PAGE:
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Causing Danger with a Firearm

Your options:

Plead not guilty:

In order to be convicted of this offence, the police must prove beyond a reasonable doubt that:

  1. You possessed an unregistered firearm in a public place or in any other place so as to endanger the life of another person; or
  2. You fire a firearm in or near a public place; or
  3. You carry or fire a firearm in a manner likely to injure, or endanger the safety of yourself or any other person or property or with disregard for the safety of yourself or any other person.

If any of the above elements cannot be proven beyond reasonable doubt, then you will be found not guilty of the offence.

Further, you will be found not guilty of this offence if you can satisfy the court that you had a reasonable excuse for possessing the firearm or firing the firearm or that you possessed or fired the firearm for a lawful purpose. Other defence available include,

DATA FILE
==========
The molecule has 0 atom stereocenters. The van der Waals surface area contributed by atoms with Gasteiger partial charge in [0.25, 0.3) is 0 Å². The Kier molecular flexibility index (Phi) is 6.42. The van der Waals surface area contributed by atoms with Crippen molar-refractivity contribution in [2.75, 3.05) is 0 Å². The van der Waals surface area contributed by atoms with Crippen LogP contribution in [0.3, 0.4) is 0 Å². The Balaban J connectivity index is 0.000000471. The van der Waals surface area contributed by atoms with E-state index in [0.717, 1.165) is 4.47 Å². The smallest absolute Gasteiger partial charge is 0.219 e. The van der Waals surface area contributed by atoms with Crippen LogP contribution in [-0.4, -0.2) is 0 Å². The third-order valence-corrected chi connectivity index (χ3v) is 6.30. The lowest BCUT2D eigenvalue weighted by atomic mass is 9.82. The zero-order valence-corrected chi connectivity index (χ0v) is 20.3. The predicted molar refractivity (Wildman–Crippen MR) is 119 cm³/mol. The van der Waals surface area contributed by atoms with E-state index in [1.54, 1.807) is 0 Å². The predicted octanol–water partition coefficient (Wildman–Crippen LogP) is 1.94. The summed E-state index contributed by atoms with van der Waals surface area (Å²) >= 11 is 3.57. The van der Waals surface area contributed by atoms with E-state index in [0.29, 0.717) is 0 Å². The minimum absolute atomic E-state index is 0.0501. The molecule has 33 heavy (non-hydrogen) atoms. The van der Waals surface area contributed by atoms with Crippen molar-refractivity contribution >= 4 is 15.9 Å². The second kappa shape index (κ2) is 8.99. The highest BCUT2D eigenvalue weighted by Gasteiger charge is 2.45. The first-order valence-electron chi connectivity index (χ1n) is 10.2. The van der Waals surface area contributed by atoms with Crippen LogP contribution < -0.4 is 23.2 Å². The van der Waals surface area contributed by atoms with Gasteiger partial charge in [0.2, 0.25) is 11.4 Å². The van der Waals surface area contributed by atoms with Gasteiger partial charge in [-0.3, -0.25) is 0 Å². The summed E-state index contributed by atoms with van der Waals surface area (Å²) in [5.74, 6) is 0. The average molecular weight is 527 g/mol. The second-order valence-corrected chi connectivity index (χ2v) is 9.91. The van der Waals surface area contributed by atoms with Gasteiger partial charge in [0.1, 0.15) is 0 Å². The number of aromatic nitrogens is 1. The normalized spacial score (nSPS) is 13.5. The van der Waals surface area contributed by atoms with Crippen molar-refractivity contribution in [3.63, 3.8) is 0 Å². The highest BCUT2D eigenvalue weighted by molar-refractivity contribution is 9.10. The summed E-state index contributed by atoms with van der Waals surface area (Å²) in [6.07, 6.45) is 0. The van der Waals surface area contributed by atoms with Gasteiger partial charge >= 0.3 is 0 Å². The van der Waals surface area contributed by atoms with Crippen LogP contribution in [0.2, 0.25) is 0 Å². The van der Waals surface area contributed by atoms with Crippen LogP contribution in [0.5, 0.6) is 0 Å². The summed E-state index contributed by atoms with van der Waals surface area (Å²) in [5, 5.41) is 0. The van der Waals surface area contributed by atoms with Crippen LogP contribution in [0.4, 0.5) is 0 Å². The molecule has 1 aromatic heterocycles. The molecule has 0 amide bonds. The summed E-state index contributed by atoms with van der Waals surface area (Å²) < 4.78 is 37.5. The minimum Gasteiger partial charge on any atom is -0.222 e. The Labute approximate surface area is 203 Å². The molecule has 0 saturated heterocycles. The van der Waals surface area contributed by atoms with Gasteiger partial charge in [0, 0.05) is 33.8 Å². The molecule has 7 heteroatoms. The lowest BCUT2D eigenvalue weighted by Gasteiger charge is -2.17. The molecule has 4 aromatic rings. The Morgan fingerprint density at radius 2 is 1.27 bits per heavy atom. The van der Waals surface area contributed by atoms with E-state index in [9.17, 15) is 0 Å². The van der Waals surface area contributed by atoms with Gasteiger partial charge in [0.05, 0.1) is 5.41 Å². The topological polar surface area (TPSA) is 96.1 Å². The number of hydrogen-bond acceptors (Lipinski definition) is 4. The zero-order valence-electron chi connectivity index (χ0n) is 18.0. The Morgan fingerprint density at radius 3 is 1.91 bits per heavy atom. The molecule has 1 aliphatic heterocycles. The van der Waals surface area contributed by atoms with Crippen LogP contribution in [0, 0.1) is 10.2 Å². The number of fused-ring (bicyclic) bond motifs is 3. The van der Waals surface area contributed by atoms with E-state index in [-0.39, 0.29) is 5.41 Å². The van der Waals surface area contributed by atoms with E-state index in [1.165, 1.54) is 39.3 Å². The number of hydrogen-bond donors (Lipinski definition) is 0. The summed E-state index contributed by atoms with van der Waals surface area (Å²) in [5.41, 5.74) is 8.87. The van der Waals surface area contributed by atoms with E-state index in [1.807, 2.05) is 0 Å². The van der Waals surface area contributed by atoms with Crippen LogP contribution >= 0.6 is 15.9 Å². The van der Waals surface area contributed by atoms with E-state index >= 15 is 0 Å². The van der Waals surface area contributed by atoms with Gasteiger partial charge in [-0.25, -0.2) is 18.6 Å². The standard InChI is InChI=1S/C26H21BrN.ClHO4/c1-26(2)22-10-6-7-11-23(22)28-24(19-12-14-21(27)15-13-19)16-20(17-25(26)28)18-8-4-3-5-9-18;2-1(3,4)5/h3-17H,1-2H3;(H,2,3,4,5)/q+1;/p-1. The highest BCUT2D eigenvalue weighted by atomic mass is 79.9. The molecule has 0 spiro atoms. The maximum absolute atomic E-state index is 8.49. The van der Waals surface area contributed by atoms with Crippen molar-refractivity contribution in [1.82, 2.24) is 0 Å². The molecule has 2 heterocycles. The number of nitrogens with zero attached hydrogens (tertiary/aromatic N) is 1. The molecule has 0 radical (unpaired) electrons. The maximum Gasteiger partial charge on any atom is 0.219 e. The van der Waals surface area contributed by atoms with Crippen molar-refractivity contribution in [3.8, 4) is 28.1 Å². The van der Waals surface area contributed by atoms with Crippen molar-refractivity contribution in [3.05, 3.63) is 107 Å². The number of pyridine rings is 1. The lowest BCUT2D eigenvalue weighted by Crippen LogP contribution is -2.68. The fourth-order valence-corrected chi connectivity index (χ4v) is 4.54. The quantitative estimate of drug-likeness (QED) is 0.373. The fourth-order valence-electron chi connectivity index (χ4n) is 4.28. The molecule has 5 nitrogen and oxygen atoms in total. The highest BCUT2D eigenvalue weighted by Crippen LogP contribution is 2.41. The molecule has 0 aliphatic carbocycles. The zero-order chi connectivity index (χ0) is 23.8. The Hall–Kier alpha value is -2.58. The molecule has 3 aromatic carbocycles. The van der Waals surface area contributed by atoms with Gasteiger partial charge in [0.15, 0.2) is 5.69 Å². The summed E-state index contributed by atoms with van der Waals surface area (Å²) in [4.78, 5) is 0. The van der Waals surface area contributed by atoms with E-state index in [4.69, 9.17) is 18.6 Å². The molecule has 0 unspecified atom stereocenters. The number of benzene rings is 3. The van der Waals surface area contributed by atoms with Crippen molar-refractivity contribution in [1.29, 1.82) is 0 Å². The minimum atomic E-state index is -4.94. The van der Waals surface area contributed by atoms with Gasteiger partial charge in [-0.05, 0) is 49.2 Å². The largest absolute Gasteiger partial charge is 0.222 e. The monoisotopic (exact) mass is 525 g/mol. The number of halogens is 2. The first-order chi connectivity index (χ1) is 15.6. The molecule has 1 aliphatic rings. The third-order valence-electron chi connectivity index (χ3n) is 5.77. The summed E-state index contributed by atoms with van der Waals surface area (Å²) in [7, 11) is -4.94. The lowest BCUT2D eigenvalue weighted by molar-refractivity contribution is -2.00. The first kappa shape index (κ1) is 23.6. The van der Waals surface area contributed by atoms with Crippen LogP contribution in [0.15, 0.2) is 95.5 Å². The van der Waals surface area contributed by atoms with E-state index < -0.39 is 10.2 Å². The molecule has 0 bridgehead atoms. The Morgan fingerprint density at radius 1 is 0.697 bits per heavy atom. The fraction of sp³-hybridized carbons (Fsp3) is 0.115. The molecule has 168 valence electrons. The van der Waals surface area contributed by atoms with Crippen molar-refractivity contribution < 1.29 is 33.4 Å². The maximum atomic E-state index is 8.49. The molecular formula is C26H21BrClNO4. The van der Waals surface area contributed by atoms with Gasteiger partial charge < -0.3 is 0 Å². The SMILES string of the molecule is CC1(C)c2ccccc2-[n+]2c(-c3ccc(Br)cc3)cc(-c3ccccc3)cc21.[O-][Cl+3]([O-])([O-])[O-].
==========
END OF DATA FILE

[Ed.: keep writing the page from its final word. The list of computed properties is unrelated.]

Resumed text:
Our experienced criminal lawyers will advise you of your prospects of successfully defending any charge brought against you and fight to have you found not guilty of the offence.

Plead guilty:

If you agree with what the police are alleging against you, the way to get the best result is often to plead guilty as it demonstrates remorse and contrition as well as meaning that you will be entitled to a discount on your sentence. Alternatively, it may be the case that one of our experienced solicitors can negotiate with prosecutors for you to plead guilty to a less serious charge.

The offence of Causing danger with a firearm carries a maximum penalty of $5,500.00 and/or 2 years imprisonment in the Local Court and 10 years imprisonment in the District Court. Causing danger with a firearm is considered an extremely serious offence. We advise that you contact one of our solicitors immediately if you are charged with this offence.

Generally, penalties that a court can impose for any criminal offence in NSW are: